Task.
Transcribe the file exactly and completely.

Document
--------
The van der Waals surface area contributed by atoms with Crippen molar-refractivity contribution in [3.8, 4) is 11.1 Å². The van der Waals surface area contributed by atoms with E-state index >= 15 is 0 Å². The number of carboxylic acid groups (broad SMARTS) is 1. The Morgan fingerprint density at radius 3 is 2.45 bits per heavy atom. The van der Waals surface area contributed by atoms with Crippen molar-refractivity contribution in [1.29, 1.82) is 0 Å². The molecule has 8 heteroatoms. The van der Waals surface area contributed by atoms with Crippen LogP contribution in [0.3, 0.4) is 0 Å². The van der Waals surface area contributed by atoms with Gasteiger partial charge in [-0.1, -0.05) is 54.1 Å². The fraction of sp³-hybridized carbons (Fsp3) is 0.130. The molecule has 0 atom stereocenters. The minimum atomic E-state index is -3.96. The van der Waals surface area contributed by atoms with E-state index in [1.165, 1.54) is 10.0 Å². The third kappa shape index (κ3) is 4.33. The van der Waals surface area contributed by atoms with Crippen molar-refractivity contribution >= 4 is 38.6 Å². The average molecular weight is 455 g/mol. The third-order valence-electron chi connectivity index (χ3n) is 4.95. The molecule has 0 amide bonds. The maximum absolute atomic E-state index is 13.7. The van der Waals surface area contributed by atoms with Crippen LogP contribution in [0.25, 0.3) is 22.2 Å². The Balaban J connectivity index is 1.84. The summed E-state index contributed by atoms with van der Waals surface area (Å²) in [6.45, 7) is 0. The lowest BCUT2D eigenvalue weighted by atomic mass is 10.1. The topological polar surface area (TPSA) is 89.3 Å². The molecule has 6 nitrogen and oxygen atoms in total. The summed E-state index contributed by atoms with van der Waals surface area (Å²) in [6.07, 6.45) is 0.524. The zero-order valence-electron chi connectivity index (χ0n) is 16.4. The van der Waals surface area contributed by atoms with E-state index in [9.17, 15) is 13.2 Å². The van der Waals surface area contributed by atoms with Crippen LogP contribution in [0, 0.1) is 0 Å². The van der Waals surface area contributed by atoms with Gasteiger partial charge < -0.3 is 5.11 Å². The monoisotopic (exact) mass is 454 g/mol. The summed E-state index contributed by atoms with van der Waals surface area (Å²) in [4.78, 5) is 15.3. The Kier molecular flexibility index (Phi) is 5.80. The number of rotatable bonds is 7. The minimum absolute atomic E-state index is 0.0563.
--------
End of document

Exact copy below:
The van der Waals surface area contributed by atoms with Crippen molar-refractivity contribution in [3.8, 4) is 11.1 Å². The van der Waals surface area contributed by atoms with E-state index >= 15 is 0 Å². The number of carboxylic acid groups (broad SMARTS) is 1. The Morgan fingerprint density at radius 3 is 2.45 bits per heavy atom. The van der Waals surface area contributed by atoms with Crippen molar-refractivity contribution in [1.29, 1.82) is 0 Å². The molecule has 8 heteroatoms. The van der Waals surface area contributed by atoms with Crippen LogP contribution in [0.3, 0.4) is 0 Å². The van der Waals surface area contributed by atoms with Gasteiger partial charge in [-0.1, -0.05) is 54.1 Å². The fraction of sp³-hybridized carbons (Fsp3) is 0.130. The molecule has 0 atom stereocenters. The minimum atomic E-state index is -3.96. The van der Waals surface area contributed by atoms with E-state index in [1.165, 1.54) is 10.0 Å². The third kappa shape index (κ3) is 4.33. The van der Waals surface area contributed by atoms with Crippen molar-refractivity contribution >= 4 is 38.6 Å². The average molecular weight is 455 g/mol. The third-order valence-electron chi connectivity index (χ3n) is 4.95. The molecule has 0 amide bonds. The maximum absolute atomic E-state index is 13.7. The van der Waals surface area contributed by atoms with Crippen LogP contribution in [0.25, 0.3) is 22.2 Å². The Balaban J connectivity index is 1.84. The summed E-state index contributed by atoms with van der Waals surface area (Å²) in [6.45, 7) is 0. The lowest BCUT2D eigenvalue weighted by atomic mass is 10.1. The topological polar surface area (TPSA) is 89.3 Å². The molecule has 6 nitrogen and oxygen atoms in total. The summed E-state index contributed by atoms with van der Waals surface area (Å²) in [6.07, 6.45) is 0.524. The zero-order valence-electron chi connectivity index (χ0n) is 16.4. The van der Waals surface area contributed by atoms with E-state index in [9.17, 15) is 13.2 Å². The van der Waals surface area contributed by atoms with Crippen LogP contribution in [0, 0.1) is 0 Å². The van der Waals surface area contributed by atoms with Gasteiger partial charge < -0.3 is 5.11 Å². The monoisotopic (exact) mass is 454 g/mol. The summed E-state index contributed by atoms with van der Waals surface area (Å²) in [4.78, 5) is 15.3. The Kier molecular flexibility index (Phi) is 5.80. The number of rotatable bonds is 7. The minimum absolute atomic E-state index is 0.0563.